From the country which gave the world Godzilla, Mechagodzilla, Nomura Securities and Transformers comes everyone’s most useful household appliance- A 4.5 ton, 4 metre tall robot which can be told to open fire by smiling into your smart phone.
Kuratas has a cockpit and can, perhaps predictably, be controlled from an iPhone. This thing is literally the home maker’s best friend, as The Sydney Morning Herald reports:
The KR01 Kuratas Battle Mech, or Kuratas for short, was unveiled by Suidobashi Heavy Industry in Tokyo yesterday at the Wonder Festival.
It sports a Gatling gun capable of firing 100 rounds a second (ball bearings, not bullets), which is activated via facial tracking technology when the pilot smiles. Suidobashi call this "the smile shot" - trigger happy indeed.
The somewhat impressionistic Guardian video includes a road shot of Kuratas heading down the road on all four wheels, which makes it look very practical and believable indeed. Kuratas has some style to it. Its movements are very fluid, and you can’t help thinking of a lot of heavy lifter machinery when you see the arms.
Perhaps most hilarious part of the video is the fact that Kuratas can also be colour-matched. You can have your 6000rpm firing robot decked out in thoughtful pastels.
Good engineering and more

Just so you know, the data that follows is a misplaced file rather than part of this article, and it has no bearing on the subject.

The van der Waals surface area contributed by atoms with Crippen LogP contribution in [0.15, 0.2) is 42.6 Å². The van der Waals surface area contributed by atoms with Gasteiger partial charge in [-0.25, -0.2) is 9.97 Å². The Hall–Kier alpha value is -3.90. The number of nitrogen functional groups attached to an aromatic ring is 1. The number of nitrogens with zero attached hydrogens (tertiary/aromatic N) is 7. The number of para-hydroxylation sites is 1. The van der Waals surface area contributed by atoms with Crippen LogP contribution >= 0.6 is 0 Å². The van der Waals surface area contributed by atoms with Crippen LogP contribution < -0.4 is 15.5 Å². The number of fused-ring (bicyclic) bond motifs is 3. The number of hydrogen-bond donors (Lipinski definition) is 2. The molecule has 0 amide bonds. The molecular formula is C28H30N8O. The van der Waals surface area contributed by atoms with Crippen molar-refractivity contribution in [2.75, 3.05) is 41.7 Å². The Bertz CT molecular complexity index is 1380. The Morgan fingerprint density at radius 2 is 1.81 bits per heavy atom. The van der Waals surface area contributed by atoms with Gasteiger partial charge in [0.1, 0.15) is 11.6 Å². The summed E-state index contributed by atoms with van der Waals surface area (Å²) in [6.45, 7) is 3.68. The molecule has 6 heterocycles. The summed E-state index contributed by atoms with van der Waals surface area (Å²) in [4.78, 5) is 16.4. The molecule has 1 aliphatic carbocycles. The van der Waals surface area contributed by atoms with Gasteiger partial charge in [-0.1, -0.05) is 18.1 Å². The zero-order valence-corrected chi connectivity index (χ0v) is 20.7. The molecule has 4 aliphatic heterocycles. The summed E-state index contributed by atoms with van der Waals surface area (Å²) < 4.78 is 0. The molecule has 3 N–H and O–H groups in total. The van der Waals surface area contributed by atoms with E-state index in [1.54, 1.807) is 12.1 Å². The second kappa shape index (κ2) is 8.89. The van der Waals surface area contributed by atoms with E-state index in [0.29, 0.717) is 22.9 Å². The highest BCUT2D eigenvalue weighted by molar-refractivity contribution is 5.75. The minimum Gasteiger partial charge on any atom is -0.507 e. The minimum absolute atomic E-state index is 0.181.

Kuratas looks like a combination of good fundamental mobility and power/weight engineering combined with very well organised electronics. The sort of software required to reliably run a “fly by wire” land machine is about as complex as the flying version, for articulated machines and robots. There are big issues with operating something as powerful as Kuratas. Kuratas is good physical engineering, well-disguised as a fun machine, but with a lot of practical applications.
It also has the capabilities of an exo-skeleton, but with a lot more options. There are many roles a modified version of Kuratas could fill, easily. Highly articulated vehicles are always extremely valuable assets- They can do more, and when piloted do it faster and better than the relatively inefficient one-trick simple machines.
A search and rescue Kuratas, for example, could power its way through debris and dangerous environments. An underwater model could do a lot for salvage capabilities and make things like underwater engineering a lot safer. A construction version could manage and maneuver heavy materials on site.
The very large surface area on Kuratas could also carry wearable special electronics, the new transparent photovoltaic cells, etc. It could be equipped with packs for special operations or customized capabilities.
The most obvious use, as a domestic robot, however, will always be the core business of Kuratas. What could be more useful for tidying up kids’ rooms than a heavily armed robot? When you want to get rid of guests, 6000rpm says so much. You can say hi to the neighbours with advanced ballistics and a smile. Go shopping with someone to carry the groceries and deal with anyone who gets in the way. Also useful for pillaging, baby sitting and talking to salespeople.
Get one now!
This opinion article was written by an independent writer. The opinions and views expressed herein are those of the author and are not necessarily intended to reflect those of DigitalJournal.com